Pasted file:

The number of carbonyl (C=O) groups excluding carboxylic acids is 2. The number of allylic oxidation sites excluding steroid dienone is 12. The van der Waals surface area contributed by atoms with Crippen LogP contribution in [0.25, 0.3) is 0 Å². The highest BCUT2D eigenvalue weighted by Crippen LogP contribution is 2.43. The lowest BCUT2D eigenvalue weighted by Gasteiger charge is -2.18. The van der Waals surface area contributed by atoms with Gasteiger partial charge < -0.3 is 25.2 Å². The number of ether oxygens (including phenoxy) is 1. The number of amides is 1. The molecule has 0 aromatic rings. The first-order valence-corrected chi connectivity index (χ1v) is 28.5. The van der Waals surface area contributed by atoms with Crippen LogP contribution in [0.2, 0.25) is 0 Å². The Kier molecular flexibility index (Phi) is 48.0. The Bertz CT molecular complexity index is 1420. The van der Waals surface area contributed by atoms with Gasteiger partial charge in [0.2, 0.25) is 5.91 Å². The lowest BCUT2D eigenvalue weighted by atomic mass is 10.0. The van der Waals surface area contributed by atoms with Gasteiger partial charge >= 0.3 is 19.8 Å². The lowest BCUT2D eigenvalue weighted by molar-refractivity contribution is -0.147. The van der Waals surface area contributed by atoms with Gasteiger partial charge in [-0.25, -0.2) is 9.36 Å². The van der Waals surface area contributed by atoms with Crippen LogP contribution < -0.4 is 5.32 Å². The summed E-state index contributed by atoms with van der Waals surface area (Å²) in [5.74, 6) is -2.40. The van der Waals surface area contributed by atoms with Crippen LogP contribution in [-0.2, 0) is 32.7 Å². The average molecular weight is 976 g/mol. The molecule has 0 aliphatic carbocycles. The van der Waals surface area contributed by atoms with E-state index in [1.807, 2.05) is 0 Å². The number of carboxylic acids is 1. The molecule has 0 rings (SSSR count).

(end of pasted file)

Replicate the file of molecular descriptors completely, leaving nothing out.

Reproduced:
The number of carbonyl (C=O) groups excluding carboxylic acids is 2. The number of allylic oxidation sites excluding steroid dienone is 12. The van der Waals surface area contributed by atoms with Crippen LogP contribution in [0.25, 0.3) is 0 Å². The highest BCUT2D eigenvalue weighted by Crippen LogP contribution is 2.43. The lowest BCUT2D eigenvalue weighted by Gasteiger charge is -2.18. The van der Waals surface area contributed by atoms with Gasteiger partial charge < -0.3 is 25.2 Å². The number of ether oxygens (including phenoxy) is 1. The number of amides is 1. The molecule has 0 aromatic rings. The first-order valence-corrected chi connectivity index (χ1v) is 28.5. The van der Waals surface area contributed by atoms with Crippen LogP contribution in [0.2, 0.25) is 0 Å². The Kier molecular flexibility index (Phi) is 48.0. The Bertz CT molecular complexity index is 1420. The van der Waals surface area contributed by atoms with Gasteiger partial charge in [0.2, 0.25) is 5.91 Å². The lowest BCUT2D eigenvalue weighted by atomic mass is 10.0. The van der Waals surface area contributed by atoms with Gasteiger partial charge >= 0.3 is 19.8 Å². The lowest BCUT2D eigenvalue weighted by molar-refractivity contribution is -0.147. The van der Waals surface area contributed by atoms with Gasteiger partial charge in [-0.25, -0.2) is 9.36 Å². The van der Waals surface area contributed by atoms with Crippen LogP contribution < -0.4 is 5.32 Å². The summed E-state index contributed by atoms with van der Waals surface area (Å²) in [5.74, 6) is -2.40. The van der Waals surface area contributed by atoms with Crippen LogP contribution in [-0.2, 0) is 32.7 Å². The average molecular weight is 976 g/mol. The molecule has 0 aliphatic carbocycles. The van der Waals surface area contributed by atoms with E-state index in [1.807, 2.05) is 0 Å². The number of carboxylic acids is 1. The molecule has 0 rings (SSSR count).